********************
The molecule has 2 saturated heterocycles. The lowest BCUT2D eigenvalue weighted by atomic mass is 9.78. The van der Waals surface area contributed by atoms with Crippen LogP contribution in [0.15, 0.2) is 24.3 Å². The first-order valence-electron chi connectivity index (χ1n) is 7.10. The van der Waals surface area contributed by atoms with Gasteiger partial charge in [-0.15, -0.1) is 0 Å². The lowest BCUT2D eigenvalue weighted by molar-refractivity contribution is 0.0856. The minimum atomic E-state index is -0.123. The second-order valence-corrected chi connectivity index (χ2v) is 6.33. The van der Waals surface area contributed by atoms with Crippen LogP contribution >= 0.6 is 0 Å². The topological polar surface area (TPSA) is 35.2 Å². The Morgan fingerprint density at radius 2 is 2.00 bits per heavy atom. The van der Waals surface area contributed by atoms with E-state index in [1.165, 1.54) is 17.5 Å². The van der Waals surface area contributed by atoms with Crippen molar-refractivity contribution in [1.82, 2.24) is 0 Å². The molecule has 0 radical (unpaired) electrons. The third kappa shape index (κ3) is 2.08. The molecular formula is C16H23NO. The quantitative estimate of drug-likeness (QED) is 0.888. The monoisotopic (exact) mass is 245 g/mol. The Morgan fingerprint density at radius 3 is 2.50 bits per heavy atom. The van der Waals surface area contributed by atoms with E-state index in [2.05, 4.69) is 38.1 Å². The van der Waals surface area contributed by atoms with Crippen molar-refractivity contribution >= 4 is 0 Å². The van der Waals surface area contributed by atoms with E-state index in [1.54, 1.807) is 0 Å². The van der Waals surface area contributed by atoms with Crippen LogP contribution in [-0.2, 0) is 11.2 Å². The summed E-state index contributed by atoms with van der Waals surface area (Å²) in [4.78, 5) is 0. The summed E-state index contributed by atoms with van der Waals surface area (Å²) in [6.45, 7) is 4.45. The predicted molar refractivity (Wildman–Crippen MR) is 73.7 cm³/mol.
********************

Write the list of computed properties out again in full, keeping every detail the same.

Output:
The molecule has 2 saturated heterocycles. The lowest BCUT2D eigenvalue weighted by atomic mass is 9.78. The van der Waals surface area contributed by atoms with Crippen LogP contribution in [0.15, 0.2) is 24.3 Å². The first-order valence-electron chi connectivity index (χ1n) is 7.10. The van der Waals surface area contributed by atoms with Gasteiger partial charge in [-0.15, -0.1) is 0 Å². The lowest BCUT2D eigenvalue weighted by molar-refractivity contribution is 0.0856. The minimum atomic E-state index is -0.123. The second-order valence-corrected chi connectivity index (χ2v) is 6.33. The van der Waals surface area contributed by atoms with Crippen LogP contribution >= 0.6 is 0 Å². The topological polar surface area (TPSA) is 35.2 Å². The Morgan fingerprint density at radius 2 is 2.00 bits per heavy atom. The van der Waals surface area contributed by atoms with E-state index in [1.165, 1.54) is 17.5 Å². The van der Waals surface area contributed by atoms with Crippen molar-refractivity contribution in [1.82, 2.24) is 0 Å². The molecule has 0 radical (unpaired) electrons. The third kappa shape index (κ3) is 2.08. The molecular formula is C16H23NO. The quantitative estimate of drug-likeness (QED) is 0.888. The monoisotopic (exact) mass is 245 g/mol. The Morgan fingerprint density at radius 3 is 2.50 bits per heavy atom. The van der Waals surface area contributed by atoms with E-state index in [2.05, 4.69) is 38.1 Å². The van der Waals surface area contributed by atoms with Crippen molar-refractivity contribution >= 4 is 0 Å². The van der Waals surface area contributed by atoms with E-state index in [1.54, 1.807) is 0 Å². The van der Waals surface area contributed by atoms with Crippen LogP contribution in [-0.2, 0) is 11.2 Å². The summed E-state index contributed by atoms with van der Waals surface area (Å²) in [4.78, 5) is 0. The summed E-state index contributed by atoms with van der Waals surface area (Å²) in [6.45, 7) is 4.45. The predicted molar refractivity (Wildman–Crippen MR) is 73.7 cm³/mol.